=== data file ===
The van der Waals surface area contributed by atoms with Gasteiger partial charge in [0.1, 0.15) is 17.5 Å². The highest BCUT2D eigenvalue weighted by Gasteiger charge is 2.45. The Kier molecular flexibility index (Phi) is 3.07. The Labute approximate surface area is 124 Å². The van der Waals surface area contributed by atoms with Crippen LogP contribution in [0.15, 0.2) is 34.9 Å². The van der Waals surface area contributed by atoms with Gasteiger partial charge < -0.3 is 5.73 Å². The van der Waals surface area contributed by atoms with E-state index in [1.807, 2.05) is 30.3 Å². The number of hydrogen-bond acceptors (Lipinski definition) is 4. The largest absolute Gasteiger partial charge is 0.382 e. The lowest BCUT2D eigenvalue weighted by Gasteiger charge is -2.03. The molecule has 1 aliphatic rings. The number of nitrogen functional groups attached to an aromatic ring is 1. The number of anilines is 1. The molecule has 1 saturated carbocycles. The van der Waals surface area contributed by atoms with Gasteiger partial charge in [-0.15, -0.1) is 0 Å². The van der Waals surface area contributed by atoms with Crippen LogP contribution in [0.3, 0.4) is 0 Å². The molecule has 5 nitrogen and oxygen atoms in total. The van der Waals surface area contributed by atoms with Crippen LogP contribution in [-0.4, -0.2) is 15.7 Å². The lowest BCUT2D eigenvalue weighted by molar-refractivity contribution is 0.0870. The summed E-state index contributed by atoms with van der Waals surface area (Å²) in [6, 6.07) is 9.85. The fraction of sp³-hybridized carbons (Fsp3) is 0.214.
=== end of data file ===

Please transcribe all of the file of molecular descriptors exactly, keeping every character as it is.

The van der Waals surface area contributed by atoms with Gasteiger partial charge in [0.1, 0.15) is 17.5 Å². The highest BCUT2D eigenvalue weighted by Gasteiger charge is 2.45. The Kier molecular flexibility index (Phi) is 3.07. The Labute approximate surface area is 124 Å². The van der Waals surface area contributed by atoms with Crippen LogP contribution in [0.15, 0.2) is 34.9 Å². The van der Waals surface area contributed by atoms with Gasteiger partial charge < -0.3 is 5.73 Å². The van der Waals surface area contributed by atoms with E-state index in [1.807, 2.05) is 30.3 Å². The number of hydrogen-bond acceptors (Lipinski definition) is 4. The largest absolute Gasteiger partial charge is 0.382 e. The lowest BCUT2D eigenvalue weighted by Gasteiger charge is -2.03. The molecule has 1 aliphatic rings. The number of nitrogen functional groups attached to an aromatic ring is 1. The number of anilines is 1. The molecule has 1 saturated carbocycles. The van der Waals surface area contributed by atoms with Gasteiger partial charge in [-0.15, -0.1) is 0 Å². The van der Waals surface area contributed by atoms with Crippen LogP contribution in [0.3, 0.4) is 0 Å². The molecule has 5 nitrogen and oxygen atoms in total. The van der Waals surface area contributed by atoms with Crippen LogP contribution in [-0.4, -0.2) is 15.7 Å². The lowest BCUT2D eigenvalue weighted by molar-refractivity contribution is 0.0870. The summed E-state index contributed by atoms with van der Waals surface area (Å²) in [6, 6.07) is 9.85. The fraction of sp³-hybridized carbons (Fsp3) is 0.214.